The release of these crocodiles is the culmination of several years of conservation action implemented by WCS, local communities, and the Government of Lao PDR, Ministry of Natural Resources and Environment, Department of Forest Resources and Environment.

Alex McWilliam of the WCS’s Lao PDR Program said: “We are extremely pleased with the success of this collaborative program and believe it is an important step in contributing to the conservation of the species by involving local communities in long term wetland and species management.”

Classified as Critically Endangered by the IUCN, the Siamese crocodile grows up to 10 feet in length. The species has been eliminated from much of its former range through Southeast Asia and parts of Indonesia by overhunting and habitat degradation and loss.

WCS’s Lao PDR Program designed and implemented the Community-based Crocodile Recovery and Livelihood Improvement Project, whose goal is the recovery of the local Siamese crocodile population and restoration of associated wetlands, linked by socio-economic incentives that improve local livelihoods. 

The program has three key objectives: contributing to local livelihoods by improving coordination of water resource use and zoning of lands used in local agriculture; conserving and restoring crocodile wetland habitat important for local livelihoods, crocodiles, and other species; and replenishing the crocodile population in the wetland complex and surveying and monitoring the current population.

The program has worked with nine villages – each village has a “Village Crocodile Conservation Group” (VCCG) to coordinate implementation of program activities in the Xe Champone wetland complex and surrounding areas.

The program has received extensive financial support from MMG Lane Xang Minerals Limited Sepon. The Critical Ecosystem Partnership Fund and IUCN support ongoing components of the program. The Critical Ecosystem Partnership Fund is a joint initiative of l’Agence Francaise de Développement, Conservation International, the European Union, the Global Environment Facility, the Government of Japan, the John D. and Catherine T. MacArthur Foundation, and the World Bank.  A fundamental goal is to ensure society is engaged in biodiversity conservation. 

 

Beautiful radar & on-ground views of tens of thousands of tree swallows erupting from overnight roost on Connecticut River island.

Congo successfully deploys dog teams to sniff out bushmeat. @thewcs (PALF photos). (Works at JFK Airport, too.) More from Wildlife Conservation Society:

 

NEW YORK (April 3, 2014) – The Wildlife Conservation Society reports a major seizure of illegal bushmeat in Congo at Maya Maya International Airport in Brazzaville when authorities recently confiscated approximately 40 animals including monkeys, antelope, and porcupine.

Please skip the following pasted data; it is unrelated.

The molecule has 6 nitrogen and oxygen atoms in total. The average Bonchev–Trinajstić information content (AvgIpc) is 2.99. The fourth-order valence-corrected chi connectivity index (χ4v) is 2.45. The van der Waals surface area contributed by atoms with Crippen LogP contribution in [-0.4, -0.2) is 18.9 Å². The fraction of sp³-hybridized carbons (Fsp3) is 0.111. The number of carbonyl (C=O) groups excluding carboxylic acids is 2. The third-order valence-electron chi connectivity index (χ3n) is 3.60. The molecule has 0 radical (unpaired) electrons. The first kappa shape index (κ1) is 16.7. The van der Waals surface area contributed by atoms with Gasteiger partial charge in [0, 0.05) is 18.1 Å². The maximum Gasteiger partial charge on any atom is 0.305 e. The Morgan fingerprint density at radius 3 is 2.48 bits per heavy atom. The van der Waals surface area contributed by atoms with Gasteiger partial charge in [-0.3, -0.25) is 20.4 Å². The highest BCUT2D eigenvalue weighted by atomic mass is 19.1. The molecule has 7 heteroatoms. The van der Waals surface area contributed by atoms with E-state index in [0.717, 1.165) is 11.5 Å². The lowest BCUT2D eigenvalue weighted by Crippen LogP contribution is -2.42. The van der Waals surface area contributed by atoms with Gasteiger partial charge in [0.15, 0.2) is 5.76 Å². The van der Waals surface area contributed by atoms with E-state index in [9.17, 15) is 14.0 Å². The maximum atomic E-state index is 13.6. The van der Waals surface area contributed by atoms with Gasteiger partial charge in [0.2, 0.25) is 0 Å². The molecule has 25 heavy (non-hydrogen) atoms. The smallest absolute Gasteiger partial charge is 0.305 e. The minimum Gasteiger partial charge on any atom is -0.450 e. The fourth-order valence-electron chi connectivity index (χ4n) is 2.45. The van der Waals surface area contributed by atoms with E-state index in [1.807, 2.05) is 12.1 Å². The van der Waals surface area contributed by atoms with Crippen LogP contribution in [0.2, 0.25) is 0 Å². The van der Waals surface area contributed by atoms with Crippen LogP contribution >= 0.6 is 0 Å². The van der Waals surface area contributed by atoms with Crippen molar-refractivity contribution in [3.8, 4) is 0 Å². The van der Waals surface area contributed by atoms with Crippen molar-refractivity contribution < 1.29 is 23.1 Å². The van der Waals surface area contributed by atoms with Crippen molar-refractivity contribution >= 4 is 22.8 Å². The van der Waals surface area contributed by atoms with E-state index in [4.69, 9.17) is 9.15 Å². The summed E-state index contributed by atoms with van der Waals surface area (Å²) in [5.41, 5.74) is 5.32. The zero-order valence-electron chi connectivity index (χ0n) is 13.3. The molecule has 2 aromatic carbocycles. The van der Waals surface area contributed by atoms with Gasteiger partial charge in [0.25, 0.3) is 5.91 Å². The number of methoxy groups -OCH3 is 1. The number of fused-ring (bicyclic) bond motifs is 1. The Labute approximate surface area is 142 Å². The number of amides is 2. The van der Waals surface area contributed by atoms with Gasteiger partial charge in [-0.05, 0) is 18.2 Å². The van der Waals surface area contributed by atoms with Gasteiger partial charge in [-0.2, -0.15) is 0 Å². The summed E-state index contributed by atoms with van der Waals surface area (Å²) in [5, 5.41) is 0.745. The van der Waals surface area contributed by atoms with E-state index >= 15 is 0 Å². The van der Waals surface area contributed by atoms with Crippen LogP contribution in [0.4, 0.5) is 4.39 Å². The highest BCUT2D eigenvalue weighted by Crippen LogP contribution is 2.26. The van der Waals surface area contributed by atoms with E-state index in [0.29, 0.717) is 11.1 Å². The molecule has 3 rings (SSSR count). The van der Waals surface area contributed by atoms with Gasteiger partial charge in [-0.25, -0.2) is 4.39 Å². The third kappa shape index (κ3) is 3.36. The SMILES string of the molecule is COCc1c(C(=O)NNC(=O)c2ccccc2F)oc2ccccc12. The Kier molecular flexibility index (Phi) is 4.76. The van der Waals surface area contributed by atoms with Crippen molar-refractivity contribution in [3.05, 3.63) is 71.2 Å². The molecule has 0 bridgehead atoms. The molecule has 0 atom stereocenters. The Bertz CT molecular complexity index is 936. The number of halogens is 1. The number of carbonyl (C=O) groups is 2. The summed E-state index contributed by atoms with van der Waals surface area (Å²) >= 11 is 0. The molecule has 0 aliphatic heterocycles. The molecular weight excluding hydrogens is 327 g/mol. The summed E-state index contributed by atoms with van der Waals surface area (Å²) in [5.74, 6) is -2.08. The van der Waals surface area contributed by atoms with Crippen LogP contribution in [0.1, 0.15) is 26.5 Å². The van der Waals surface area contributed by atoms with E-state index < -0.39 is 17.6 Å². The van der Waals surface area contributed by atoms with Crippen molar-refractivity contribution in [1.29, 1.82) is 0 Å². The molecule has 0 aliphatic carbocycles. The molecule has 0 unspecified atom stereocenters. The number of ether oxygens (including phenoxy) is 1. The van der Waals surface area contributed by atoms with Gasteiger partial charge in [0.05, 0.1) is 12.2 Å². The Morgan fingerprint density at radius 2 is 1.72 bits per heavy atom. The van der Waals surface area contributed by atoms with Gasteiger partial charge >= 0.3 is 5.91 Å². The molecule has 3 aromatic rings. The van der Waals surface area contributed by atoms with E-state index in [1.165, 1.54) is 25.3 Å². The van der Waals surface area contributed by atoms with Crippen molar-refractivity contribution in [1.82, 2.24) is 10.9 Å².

In an unrelated incident, two bushmeat traffickers were arrested transporting 30 carcasses of similar wildlife through the Mila Mila area of Niari. The traffickers are currently awaiting trial.

The seizure and arrests were assisted by PALF (Project for the Application of Law for Fauna – Republic of Congo), a pioneering partnership of the Wildlife Conservation Society and the Aspinall Foundation and supported by the USFWS that is committed to ending wildlife trafficking in Congo.

Conservationists report that recent infrastructure improvements such as better roads and transportation hubs in Congo have resulted in an uptick in illegal hunting and trafficking of protected species.  In addition, traffickers are resorting to threateningwildlife authorities and PALF members in an effort to scare local authorities.

“PALF’s work to stop illegal wildlife trafficking by improving Congo’s legal system is more important than ever,” said James Deutsch, WCS Executive Director for Africa Programs.  “Illegal wildlife trafficking has the potential to strip mine Congo of its world class wildlife and natural heritage.  Only through tough law enforcement and stopping corruption can trafficking be eliminated.”

To aid in future enforcement efforts, PALF launched a sniffer dog program last month that works with local authorities to detect illegal wildlife products including ivory being transported within the country and internationally.

Pre-arrest, alleged tiger trafficker in Indonesia shows off his wares. News via @TheWCS: NEW YORK (January 7, 2014) — The Wildlife Conservation Society congratulates the Aceh Police for smashing a major network of wildlife traffickers. The traffickers allegedly ran five tiger poaching gangs in the Blangkenjeran, Gayo Lues, Takengon, and Ulu Masen forest areas. The two suspects, who were caught with a variety of illegal wildlife including stuffed Sumatran tigers and other rare cats, are allegedly connected with a known tiger kingpin operating in Medan.

The arrests took place in Takengon, in Indonesia’s Aceh Province and were supported by Aceh Police under command of Criminal Investigation Director Joko Irwanto along with Lieutenant General Suhardi Alius of the Criminal Investigation Division National Police in Jakarta.  

WCS’s Wildlife Crimes Unit (WCU) assisted in the case. The WCU operates in Indonesia providing data and technical advice to law enforcement agencies to support the investigation and prosecution of wildlife crimes.